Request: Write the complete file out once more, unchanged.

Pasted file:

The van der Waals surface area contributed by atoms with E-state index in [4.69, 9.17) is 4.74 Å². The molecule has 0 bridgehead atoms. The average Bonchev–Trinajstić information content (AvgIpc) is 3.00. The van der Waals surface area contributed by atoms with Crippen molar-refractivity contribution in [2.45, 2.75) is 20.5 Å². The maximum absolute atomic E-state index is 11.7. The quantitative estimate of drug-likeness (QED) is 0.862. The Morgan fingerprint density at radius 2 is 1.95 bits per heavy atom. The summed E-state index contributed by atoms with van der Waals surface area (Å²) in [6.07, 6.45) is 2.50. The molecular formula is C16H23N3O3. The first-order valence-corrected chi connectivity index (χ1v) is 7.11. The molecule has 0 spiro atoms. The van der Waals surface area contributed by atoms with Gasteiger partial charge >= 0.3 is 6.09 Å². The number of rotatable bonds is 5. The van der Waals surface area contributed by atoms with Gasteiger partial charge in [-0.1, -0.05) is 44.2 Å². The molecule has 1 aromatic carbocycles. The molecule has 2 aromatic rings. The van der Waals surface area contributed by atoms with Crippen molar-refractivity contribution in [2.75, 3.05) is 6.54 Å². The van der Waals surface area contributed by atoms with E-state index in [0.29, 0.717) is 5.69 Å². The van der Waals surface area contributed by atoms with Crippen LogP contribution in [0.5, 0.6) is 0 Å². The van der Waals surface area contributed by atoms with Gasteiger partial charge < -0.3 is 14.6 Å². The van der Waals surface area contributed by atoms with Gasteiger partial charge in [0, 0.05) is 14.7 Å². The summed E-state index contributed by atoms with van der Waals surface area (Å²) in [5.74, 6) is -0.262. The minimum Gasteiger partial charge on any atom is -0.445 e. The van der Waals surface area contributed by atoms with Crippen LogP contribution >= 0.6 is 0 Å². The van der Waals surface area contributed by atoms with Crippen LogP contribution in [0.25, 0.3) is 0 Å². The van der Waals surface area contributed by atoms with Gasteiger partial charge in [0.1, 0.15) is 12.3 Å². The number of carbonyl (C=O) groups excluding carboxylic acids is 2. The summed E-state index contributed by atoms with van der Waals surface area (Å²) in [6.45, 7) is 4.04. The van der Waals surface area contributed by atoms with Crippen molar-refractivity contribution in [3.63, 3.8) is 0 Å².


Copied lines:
The van der Waals surface area contributed by atoms with E-state index in [4.69, 9.17) is 4.74 Å². The molecule has 0 bridgehead atoms. The average Bonchev–Trinajstić information content (AvgIpc) is 3.00. The van der Waals surface area contributed by atoms with Crippen molar-refractivity contribution in [2.45, 2.75) is 20.5 Å². The maximum absolute atomic E-state index is 11.7. The quantitative estimate of drug-likeness (QED) is 0.862. The Morgan fingerprint density at radius 2 is 1.95 bits per heavy atom. The summed E-state index contributed by atoms with van der Waals surface area (Å²) in [6.07, 6.45) is 2.50. The molecular formula is C16H23N3O3. The first-order valence-corrected chi connectivity index (χ1v) is 7.11. The molecule has 0 spiro atoms. The van der Waals surface area contributed by atoms with Gasteiger partial charge >= 0.3 is 6.09 Å². The number of rotatable bonds is 5. The van der Waals surface area contributed by atoms with Gasteiger partial charge in [-0.1, -0.05) is 44.2 Å². The molecule has 1 aromatic carbocycles. The molecule has 2 aromatic rings. The van der Waals surface area contributed by atoms with Crippen molar-refractivity contribution in [2.75, 3.05) is 6.54 Å². The van der Waals surface area contributed by atoms with E-state index in [0.29, 0.717) is 5.69 Å². The van der Waals surface area contributed by atoms with Crippen LogP contribution in [0.5, 0.6) is 0 Å². The van der Waals surface area contributed by atoms with Gasteiger partial charge < -0.3 is 14.6 Å². The van der Waals surface area contributed by atoms with Gasteiger partial charge in [0, 0.05) is 14.7 Å². The summed E-state index contributed by atoms with van der Waals surface area (Å²) in [5.74, 6) is -0.262. The minimum Gasteiger partial charge on any atom is -0.445 e. The van der Waals surface area contributed by atoms with Crippen LogP contribution >= 0.6 is 0 Å². The van der Waals surface area contributed by atoms with Crippen LogP contribution in [0.25, 0.3) is 0 Å². The van der Waals surface area contributed by atoms with Gasteiger partial charge in [0.1, 0.15) is 12.3 Å². The number of carbonyl (C=O) groups excluding carboxylic acids is 2. The summed E-state index contributed by atoms with van der Waals surface area (Å²) in [6.45, 7) is 4.04. The van der Waals surface area contributed by atoms with Crippen molar-refractivity contribution in [3.63, 3.8) is 0 Å².